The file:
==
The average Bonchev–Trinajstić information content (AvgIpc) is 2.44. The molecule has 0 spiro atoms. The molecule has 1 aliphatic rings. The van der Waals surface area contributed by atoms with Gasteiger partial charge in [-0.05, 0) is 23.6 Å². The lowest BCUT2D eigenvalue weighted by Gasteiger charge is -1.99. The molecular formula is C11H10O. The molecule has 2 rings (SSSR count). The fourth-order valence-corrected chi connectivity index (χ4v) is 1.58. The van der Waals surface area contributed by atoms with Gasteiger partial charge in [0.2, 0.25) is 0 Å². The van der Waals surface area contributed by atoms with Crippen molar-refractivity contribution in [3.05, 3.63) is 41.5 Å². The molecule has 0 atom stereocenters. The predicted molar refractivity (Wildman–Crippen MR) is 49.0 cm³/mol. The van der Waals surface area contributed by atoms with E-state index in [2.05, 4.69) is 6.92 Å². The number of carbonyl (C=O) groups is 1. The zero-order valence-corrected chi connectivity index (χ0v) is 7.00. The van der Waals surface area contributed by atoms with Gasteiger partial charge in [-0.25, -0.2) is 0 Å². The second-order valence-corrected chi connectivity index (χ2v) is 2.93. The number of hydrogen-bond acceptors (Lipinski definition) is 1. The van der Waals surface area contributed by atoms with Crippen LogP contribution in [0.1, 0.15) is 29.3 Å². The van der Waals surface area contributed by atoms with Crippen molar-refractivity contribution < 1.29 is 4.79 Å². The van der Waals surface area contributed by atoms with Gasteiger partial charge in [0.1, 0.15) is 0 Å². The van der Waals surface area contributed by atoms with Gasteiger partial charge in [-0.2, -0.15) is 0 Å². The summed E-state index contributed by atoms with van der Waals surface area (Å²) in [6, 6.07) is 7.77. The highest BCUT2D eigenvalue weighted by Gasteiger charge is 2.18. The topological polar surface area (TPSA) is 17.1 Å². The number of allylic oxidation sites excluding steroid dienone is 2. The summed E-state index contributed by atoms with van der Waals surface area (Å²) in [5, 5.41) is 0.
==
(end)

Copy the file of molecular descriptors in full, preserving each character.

The average Bonchev–Trinajstić information content (AvgIpc) is 2.44. The molecule has 0 spiro atoms. The molecule has 1 aliphatic rings. The van der Waals surface area contributed by atoms with Gasteiger partial charge in [-0.05, 0) is 23.6 Å². The lowest BCUT2D eigenvalue weighted by Gasteiger charge is -1.99. The molecular formula is C11H10O. The molecule has 2 rings (SSSR count). The fourth-order valence-corrected chi connectivity index (χ4v) is 1.58. The van der Waals surface area contributed by atoms with Gasteiger partial charge in [0.2, 0.25) is 0 Å². The van der Waals surface area contributed by atoms with Crippen molar-refractivity contribution in [3.05, 3.63) is 41.5 Å². The molecule has 0 atom stereocenters. The predicted molar refractivity (Wildman–Crippen MR) is 49.0 cm³/mol. The van der Waals surface area contributed by atoms with E-state index in [2.05, 4.69) is 6.92 Å². The number of carbonyl (C=O) groups is 1. The zero-order valence-corrected chi connectivity index (χ0v) is 7.00. The van der Waals surface area contributed by atoms with Gasteiger partial charge in [-0.25, -0.2) is 0 Å². The second-order valence-corrected chi connectivity index (χ2v) is 2.93. The number of hydrogen-bond acceptors (Lipinski definition) is 1. The van der Waals surface area contributed by atoms with Crippen LogP contribution in [0.1, 0.15) is 29.3 Å². The van der Waals surface area contributed by atoms with Crippen molar-refractivity contribution < 1.29 is 4.79 Å². The van der Waals surface area contributed by atoms with Gasteiger partial charge in [0.1, 0.15) is 0 Å². The van der Waals surface area contributed by atoms with Gasteiger partial charge in [-0.2, -0.15) is 0 Å². The summed E-state index contributed by atoms with van der Waals surface area (Å²) in [6, 6.07) is 7.77. The highest BCUT2D eigenvalue weighted by Gasteiger charge is 2.18. The topological polar surface area (TPSA) is 17.1 Å². The number of allylic oxidation sites excluding steroid dienone is 2. The summed E-state index contributed by atoms with van der Waals surface area (Å²) in [5, 5.41) is 0.